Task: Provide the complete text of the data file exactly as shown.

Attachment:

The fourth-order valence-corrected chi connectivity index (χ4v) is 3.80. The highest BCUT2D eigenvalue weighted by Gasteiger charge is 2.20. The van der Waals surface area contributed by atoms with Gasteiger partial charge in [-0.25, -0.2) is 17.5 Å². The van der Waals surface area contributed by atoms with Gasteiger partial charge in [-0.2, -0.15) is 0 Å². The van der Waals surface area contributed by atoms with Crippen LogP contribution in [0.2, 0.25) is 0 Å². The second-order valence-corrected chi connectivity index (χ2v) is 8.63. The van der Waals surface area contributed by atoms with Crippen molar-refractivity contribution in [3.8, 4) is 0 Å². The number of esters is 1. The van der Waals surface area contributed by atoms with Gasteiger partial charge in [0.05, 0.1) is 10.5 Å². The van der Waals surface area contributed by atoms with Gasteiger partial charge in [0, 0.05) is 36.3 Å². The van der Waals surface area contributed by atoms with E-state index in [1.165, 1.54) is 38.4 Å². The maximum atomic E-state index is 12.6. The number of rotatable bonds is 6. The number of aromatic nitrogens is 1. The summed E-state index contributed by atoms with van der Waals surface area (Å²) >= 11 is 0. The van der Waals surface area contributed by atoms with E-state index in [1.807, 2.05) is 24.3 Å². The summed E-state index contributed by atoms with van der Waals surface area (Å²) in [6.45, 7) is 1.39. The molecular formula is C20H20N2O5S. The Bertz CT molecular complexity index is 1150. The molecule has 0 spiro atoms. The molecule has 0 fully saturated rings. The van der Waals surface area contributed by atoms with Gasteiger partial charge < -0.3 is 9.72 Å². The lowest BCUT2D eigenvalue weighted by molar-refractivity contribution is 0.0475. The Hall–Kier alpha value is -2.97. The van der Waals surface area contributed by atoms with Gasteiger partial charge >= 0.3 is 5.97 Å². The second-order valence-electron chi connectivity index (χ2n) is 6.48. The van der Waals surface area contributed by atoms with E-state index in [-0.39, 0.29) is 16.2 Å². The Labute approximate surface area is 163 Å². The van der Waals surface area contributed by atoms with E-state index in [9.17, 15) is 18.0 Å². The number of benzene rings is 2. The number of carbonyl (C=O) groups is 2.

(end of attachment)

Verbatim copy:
The fourth-order valence-corrected chi connectivity index (χ4v) is 3.80. The highest BCUT2D eigenvalue weighted by Gasteiger charge is 2.20. The van der Waals surface area contributed by atoms with Gasteiger partial charge in [-0.25, -0.2) is 17.5 Å². The van der Waals surface area contributed by atoms with Gasteiger partial charge in [-0.2, -0.15) is 0 Å². The van der Waals surface area contributed by atoms with Crippen LogP contribution in [0.2, 0.25) is 0 Å². The second-order valence-corrected chi connectivity index (χ2v) is 8.63. The van der Waals surface area contributed by atoms with Crippen molar-refractivity contribution in [3.8, 4) is 0 Å². The number of esters is 1. The van der Waals surface area contributed by atoms with Gasteiger partial charge in [0.05, 0.1) is 10.5 Å². The van der Waals surface area contributed by atoms with Gasteiger partial charge in [0, 0.05) is 36.3 Å². The van der Waals surface area contributed by atoms with E-state index in [1.165, 1.54) is 38.4 Å². The maximum atomic E-state index is 12.6. The number of rotatable bonds is 6. The number of aromatic nitrogens is 1. The summed E-state index contributed by atoms with van der Waals surface area (Å²) >= 11 is 0. The van der Waals surface area contributed by atoms with E-state index in [1.807, 2.05) is 24.3 Å². The summed E-state index contributed by atoms with van der Waals surface area (Å²) in [6.45, 7) is 1.39. The molecular formula is C20H20N2O5S. The Bertz CT molecular complexity index is 1150. The molecule has 0 spiro atoms. The molecule has 0 fully saturated rings. The van der Waals surface area contributed by atoms with Gasteiger partial charge < -0.3 is 9.72 Å². The lowest BCUT2D eigenvalue weighted by molar-refractivity contribution is 0.0475. The Hall–Kier alpha value is -2.97. The van der Waals surface area contributed by atoms with Gasteiger partial charge >= 0.3 is 5.97 Å². The second-order valence-electron chi connectivity index (χ2n) is 6.48. The van der Waals surface area contributed by atoms with E-state index in [-0.39, 0.29) is 16.2 Å². The Labute approximate surface area is 163 Å². The van der Waals surface area contributed by atoms with E-state index in [9.17, 15) is 18.0 Å². The number of benzene rings is 2. The number of carbonyl (C=O) groups is 2.